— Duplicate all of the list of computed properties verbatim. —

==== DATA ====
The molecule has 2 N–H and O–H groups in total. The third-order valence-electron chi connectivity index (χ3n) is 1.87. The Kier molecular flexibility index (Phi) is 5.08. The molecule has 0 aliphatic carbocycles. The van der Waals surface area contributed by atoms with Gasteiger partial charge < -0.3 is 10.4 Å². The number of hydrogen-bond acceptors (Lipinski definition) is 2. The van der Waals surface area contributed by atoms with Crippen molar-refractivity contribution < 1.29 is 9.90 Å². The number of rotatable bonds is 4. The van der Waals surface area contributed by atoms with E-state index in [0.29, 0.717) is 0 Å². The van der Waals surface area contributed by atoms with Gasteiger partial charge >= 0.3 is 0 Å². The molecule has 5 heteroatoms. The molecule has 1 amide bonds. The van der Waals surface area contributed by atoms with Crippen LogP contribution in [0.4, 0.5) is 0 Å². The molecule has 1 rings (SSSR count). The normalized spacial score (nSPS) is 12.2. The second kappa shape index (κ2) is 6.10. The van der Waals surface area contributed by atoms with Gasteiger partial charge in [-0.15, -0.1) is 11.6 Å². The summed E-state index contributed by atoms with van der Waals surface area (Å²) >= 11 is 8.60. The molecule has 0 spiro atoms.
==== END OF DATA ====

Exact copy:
The molecule has 2 N–H and O–H groups in total. The third-order valence-electron chi connectivity index (χ3n) is 1.87. The Kier molecular flexibility index (Phi) is 5.08. The molecule has 0 aliphatic carbocycles. The van der Waals surface area contributed by atoms with Gasteiger partial charge < -0.3 is 10.4 Å². The number of hydrogen-bond acceptors (Lipinski definition) is 2. The van der Waals surface area contributed by atoms with Crippen molar-refractivity contribution < 1.29 is 9.90 Å². The number of rotatable bonds is 4. The van der Waals surface area contributed by atoms with E-state index in [0.29, 0.717) is 0 Å². The van der Waals surface area contributed by atoms with Gasteiger partial charge >= 0.3 is 0 Å². The molecule has 5 heteroatoms. The molecule has 1 amide bonds. The van der Waals surface area contributed by atoms with Crippen LogP contribution in [0.4, 0.5) is 0 Å². The molecule has 1 rings (SSSR count). The normalized spacial score (nSPS) is 12.2. The second kappa shape index (κ2) is 6.10. The van der Waals surface area contributed by atoms with Gasteiger partial charge in [-0.15, -0.1) is 11.6 Å². The summed E-state index contributed by atoms with van der Waals surface area (Å²) >= 11 is 8.60. The molecule has 0 spiro atoms.